Background: To investigate whether recent first episode major depression in adolescence is characterised by selected executive difficulties in attentional flexibility, behavioural inhibition and decision-making.
Methods: Selected executive functions were compared in adolescents with recent (past year) first episode major depression (n = 30) and community controls (n = 49). Three computerised tests within the CANTAB battery were completed by all subjects (the Intra-Dimensional, Extra-Dimensional Set-Shifting task, the Affective Go, No-Go task, and the Decision-Making task).
Results: Compared with controls, recently depressed cases displayed a bias towards negative stimuli with fewer errors on sad words as well as being more accurate in their responses to sad targets on the Affective Go, No-Go task. Cases also made faster decisions in the context of betting more of their available points compared to controls, as indexed by the Decision-Making task. These results were not influenced by age, gender, IQ, recent mood, severity of depression, medication or comorbidity.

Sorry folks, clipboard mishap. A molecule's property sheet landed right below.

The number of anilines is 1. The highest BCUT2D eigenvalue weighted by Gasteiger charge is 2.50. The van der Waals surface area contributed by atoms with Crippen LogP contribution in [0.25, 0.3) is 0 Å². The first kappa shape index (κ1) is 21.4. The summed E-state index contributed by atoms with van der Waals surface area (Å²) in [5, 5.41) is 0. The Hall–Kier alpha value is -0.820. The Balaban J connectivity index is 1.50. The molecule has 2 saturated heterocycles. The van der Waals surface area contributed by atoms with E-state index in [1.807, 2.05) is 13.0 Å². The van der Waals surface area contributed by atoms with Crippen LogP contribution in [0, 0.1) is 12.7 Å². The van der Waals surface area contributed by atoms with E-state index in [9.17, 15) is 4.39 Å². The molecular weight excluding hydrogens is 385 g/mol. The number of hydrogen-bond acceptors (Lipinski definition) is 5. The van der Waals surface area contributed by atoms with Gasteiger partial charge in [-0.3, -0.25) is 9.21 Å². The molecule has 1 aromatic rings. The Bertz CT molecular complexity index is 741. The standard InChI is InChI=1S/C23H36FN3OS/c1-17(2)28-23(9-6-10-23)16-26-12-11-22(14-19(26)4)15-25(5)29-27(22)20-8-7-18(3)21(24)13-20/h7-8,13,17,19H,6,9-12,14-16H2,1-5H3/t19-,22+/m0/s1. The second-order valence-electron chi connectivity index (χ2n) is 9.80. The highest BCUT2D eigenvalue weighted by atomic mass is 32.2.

Conclusions: Adolescents with recent first episode major depression show greater attention towards sad stimuli and more impulsive behaviour when making decisions. They were able to switch attentional set to neutral stimuli. This study demonstrates that computerised tests for measuring executive functions can be successfully deployed in adolescents, and suggests that specific patterns of neuropsychological functions may be relatively compromised in first episode major depression. These, together with their underlying neural substrates, deserve further investigation within this age range.